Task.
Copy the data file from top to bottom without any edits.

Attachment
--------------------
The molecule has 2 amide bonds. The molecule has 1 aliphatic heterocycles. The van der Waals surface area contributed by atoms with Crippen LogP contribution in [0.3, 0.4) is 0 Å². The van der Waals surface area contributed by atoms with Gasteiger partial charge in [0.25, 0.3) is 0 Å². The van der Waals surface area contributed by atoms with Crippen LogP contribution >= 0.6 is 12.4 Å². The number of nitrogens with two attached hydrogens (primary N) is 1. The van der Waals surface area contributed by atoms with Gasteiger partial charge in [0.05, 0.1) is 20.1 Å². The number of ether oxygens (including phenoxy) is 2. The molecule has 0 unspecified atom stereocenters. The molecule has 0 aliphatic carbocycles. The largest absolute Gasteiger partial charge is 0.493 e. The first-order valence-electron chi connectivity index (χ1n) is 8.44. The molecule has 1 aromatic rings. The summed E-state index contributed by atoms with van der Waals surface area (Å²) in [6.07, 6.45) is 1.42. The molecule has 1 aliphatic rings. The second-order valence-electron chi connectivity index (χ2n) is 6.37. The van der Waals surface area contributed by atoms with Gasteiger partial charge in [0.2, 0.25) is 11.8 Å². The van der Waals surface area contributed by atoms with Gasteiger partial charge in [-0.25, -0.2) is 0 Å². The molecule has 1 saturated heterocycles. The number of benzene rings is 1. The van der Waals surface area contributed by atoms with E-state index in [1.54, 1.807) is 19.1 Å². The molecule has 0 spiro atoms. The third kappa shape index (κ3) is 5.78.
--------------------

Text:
The molecule has 2 amide bonds. The molecule has 1 aliphatic heterocycles. The van der Waals surface area contributed by atoms with Crippen LogP contribution in [0.3, 0.4) is 0 Å². The van der Waals surface area contributed by atoms with Gasteiger partial charge in [0.25, 0.3) is 0 Å². The van der Waals surface area contributed by atoms with Crippen LogP contribution >= 0.6 is 12.4 Å². The number of nitrogens with two attached hydrogens (primary N) is 1. The van der Waals surface area contributed by atoms with Gasteiger partial charge in [0.05, 0.1) is 20.1 Å². The number of ether oxygens (including phenoxy) is 2. The molecule has 0 unspecified atom stereocenters. The molecule has 0 aliphatic carbocycles. The largest absolute Gasteiger partial charge is 0.493 e. The first-order valence-electron chi connectivity index (χ1n) is 8.44. The molecule has 1 aromatic rings. The summed E-state index contributed by atoms with van der Waals surface area (Å²) in [6.07, 6.45) is 1.42. The molecule has 1 aliphatic rings. The second-order valence-electron chi connectivity index (χ2n) is 6.37. The van der Waals surface area contributed by atoms with Gasteiger partial charge in [0.2, 0.25) is 11.8 Å². The van der Waals surface area contributed by atoms with Gasteiger partial charge in [-0.25, -0.2) is 0 Å². The molecule has 1 saturated heterocycles. The number of benzene rings is 1. The van der Waals surface area contributed by atoms with E-state index in [1.54, 1.807) is 19.1 Å². The molecule has 0 spiro atoms. The third kappa shape index (κ3) is 5.78.